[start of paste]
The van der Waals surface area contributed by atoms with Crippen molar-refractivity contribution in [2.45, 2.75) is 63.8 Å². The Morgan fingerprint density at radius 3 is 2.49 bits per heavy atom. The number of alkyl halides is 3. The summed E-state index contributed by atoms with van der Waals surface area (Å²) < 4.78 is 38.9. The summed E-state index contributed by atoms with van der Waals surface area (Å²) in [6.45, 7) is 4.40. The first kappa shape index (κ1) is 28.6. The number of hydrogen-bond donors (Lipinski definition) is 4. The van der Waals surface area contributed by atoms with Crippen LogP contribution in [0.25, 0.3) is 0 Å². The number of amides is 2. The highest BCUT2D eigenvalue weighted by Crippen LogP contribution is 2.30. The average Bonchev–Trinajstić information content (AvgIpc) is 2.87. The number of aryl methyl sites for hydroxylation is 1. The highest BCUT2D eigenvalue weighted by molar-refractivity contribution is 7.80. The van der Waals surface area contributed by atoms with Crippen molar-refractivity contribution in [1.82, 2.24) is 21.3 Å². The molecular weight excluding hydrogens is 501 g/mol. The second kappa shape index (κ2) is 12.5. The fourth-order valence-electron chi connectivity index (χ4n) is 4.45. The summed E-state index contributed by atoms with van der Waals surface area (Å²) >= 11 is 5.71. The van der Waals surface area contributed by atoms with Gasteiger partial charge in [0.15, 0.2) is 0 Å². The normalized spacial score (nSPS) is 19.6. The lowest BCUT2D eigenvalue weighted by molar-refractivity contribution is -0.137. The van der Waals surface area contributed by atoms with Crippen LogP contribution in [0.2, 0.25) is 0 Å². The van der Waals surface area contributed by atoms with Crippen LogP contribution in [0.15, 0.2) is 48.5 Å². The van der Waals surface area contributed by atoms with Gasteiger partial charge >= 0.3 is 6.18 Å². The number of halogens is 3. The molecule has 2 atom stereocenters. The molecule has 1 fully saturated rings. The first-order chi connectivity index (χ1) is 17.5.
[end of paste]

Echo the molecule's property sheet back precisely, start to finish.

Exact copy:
The van der Waals surface area contributed by atoms with Crippen molar-refractivity contribution in [2.45, 2.75) is 63.8 Å². The Morgan fingerprint density at radius 3 is 2.49 bits per heavy atom. The number of alkyl halides is 3. The summed E-state index contributed by atoms with van der Waals surface area (Å²) < 4.78 is 38.9. The summed E-state index contributed by atoms with van der Waals surface area (Å²) in [6.45, 7) is 4.40. The first kappa shape index (κ1) is 28.6. The number of hydrogen-bond donors (Lipinski definition) is 4. The van der Waals surface area contributed by atoms with Crippen LogP contribution in [0.25, 0.3) is 0 Å². The number of amides is 2. The highest BCUT2D eigenvalue weighted by Crippen LogP contribution is 2.30. The average Bonchev–Trinajstić information content (AvgIpc) is 2.87. The number of aryl methyl sites for hydroxylation is 1. The highest BCUT2D eigenvalue weighted by molar-refractivity contribution is 7.80. The van der Waals surface area contributed by atoms with Crippen molar-refractivity contribution in [1.82, 2.24) is 21.3 Å². The molecular weight excluding hydrogens is 501 g/mol. The second kappa shape index (κ2) is 12.5. The fourth-order valence-electron chi connectivity index (χ4n) is 4.45. The summed E-state index contributed by atoms with van der Waals surface area (Å²) >= 11 is 5.71. The van der Waals surface area contributed by atoms with Gasteiger partial charge in [0.15, 0.2) is 0 Å². The normalized spacial score (nSPS) is 19.6. The lowest BCUT2D eigenvalue weighted by molar-refractivity contribution is -0.137. The van der Waals surface area contributed by atoms with Crippen LogP contribution in [0.2, 0.25) is 0 Å². The van der Waals surface area contributed by atoms with Crippen LogP contribution in [0.15, 0.2) is 48.5 Å². The van der Waals surface area contributed by atoms with Gasteiger partial charge >= 0.3 is 6.18 Å². The number of halogens is 3. The molecule has 2 atom stereocenters. The molecule has 1 fully saturated rings. The first-order chi connectivity index (χ1) is 17.5.